There have been several near-misses from an accumulation perspective in the last five years in the cyber insurance market. The absence of a large-scale industry-wide loss until 2017 resulted in the underestimation of volatility with the expectation that security defenses and business continuity plans of companies were equipped to handle business interruption resulting from a cyberattack.
This hypothesis has now been turned around completely. Months of downtime have been observed by companies that were impacted by NotPetya, the event that showcased significant accumulation impact with claims being made against property policies. This outcome was unexpected and was not priced in to the policies that covered this risk, accidentally or otherwise. Such silent exposures exist for many insurers, leading to increased volatility in the risk profile of the carriers running large-scale P&C businesses.
Introduction of Appropriate Cyber Catastrophe Loads
We have pockets of emerging intelligence about how pricing and accumulation management needs are impacted as a result of cyber risk embedded within all lines of business.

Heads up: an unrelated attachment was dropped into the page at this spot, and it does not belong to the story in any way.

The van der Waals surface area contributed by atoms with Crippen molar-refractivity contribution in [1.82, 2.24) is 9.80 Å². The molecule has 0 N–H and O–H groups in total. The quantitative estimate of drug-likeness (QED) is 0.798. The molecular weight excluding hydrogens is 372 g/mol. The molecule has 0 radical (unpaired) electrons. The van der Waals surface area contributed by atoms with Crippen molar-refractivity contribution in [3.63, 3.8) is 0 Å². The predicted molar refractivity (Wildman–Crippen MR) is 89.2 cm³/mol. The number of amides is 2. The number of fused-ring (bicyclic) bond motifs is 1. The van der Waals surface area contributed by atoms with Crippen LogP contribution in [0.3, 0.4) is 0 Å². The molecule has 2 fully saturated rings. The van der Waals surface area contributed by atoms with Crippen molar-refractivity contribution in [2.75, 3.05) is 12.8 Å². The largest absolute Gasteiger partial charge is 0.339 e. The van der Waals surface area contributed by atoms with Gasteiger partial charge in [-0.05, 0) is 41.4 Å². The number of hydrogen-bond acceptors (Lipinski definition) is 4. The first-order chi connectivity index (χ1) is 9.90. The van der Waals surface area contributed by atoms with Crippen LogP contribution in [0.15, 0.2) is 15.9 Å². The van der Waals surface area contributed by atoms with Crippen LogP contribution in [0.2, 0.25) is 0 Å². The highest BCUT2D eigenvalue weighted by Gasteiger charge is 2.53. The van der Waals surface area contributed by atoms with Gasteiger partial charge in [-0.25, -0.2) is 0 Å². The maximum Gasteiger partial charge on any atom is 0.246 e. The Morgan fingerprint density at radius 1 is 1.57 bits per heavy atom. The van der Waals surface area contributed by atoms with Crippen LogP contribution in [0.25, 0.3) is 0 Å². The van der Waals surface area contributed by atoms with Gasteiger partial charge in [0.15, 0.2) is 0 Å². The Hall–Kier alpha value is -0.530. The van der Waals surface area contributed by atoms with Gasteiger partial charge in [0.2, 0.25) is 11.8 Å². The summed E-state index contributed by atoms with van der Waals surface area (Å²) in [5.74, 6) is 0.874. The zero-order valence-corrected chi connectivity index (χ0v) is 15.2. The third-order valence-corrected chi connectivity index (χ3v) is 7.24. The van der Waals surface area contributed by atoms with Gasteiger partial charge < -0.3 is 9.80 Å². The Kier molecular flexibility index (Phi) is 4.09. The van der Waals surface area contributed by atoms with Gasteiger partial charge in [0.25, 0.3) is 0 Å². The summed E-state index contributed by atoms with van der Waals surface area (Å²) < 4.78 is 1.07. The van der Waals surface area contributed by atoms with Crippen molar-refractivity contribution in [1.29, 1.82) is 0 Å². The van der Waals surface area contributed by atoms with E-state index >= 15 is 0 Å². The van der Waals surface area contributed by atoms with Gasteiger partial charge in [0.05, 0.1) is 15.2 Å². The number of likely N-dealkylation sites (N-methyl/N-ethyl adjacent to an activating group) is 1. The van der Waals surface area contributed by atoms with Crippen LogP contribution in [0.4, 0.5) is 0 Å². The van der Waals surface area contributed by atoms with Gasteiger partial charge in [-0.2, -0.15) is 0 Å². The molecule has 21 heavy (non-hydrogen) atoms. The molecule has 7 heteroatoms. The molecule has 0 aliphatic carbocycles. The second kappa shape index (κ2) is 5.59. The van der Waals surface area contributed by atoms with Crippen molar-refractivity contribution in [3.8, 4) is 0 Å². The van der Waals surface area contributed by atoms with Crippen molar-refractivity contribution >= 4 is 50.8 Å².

Insurers have made a move toward determining appropriate cyber catastrophe loads in rating plans. When determining catastrophe loads, not all insured risks are alike, and the ability to understand relativities across these risks is paramount to pricing decisions. A large financial services company with hundreds of vendors, hundreds of millions in revenue and thousands of employees has a different risk profile when compared to a small business in professional services with low revenue, few employees and few dependencies.
There is directional consensus in the market that adjusting the volatility estimates to account for forward-looking uncertainties is a necessity. Insurers and reinsurers are using models and technology partnerships to broaden their horizon around this complex risk.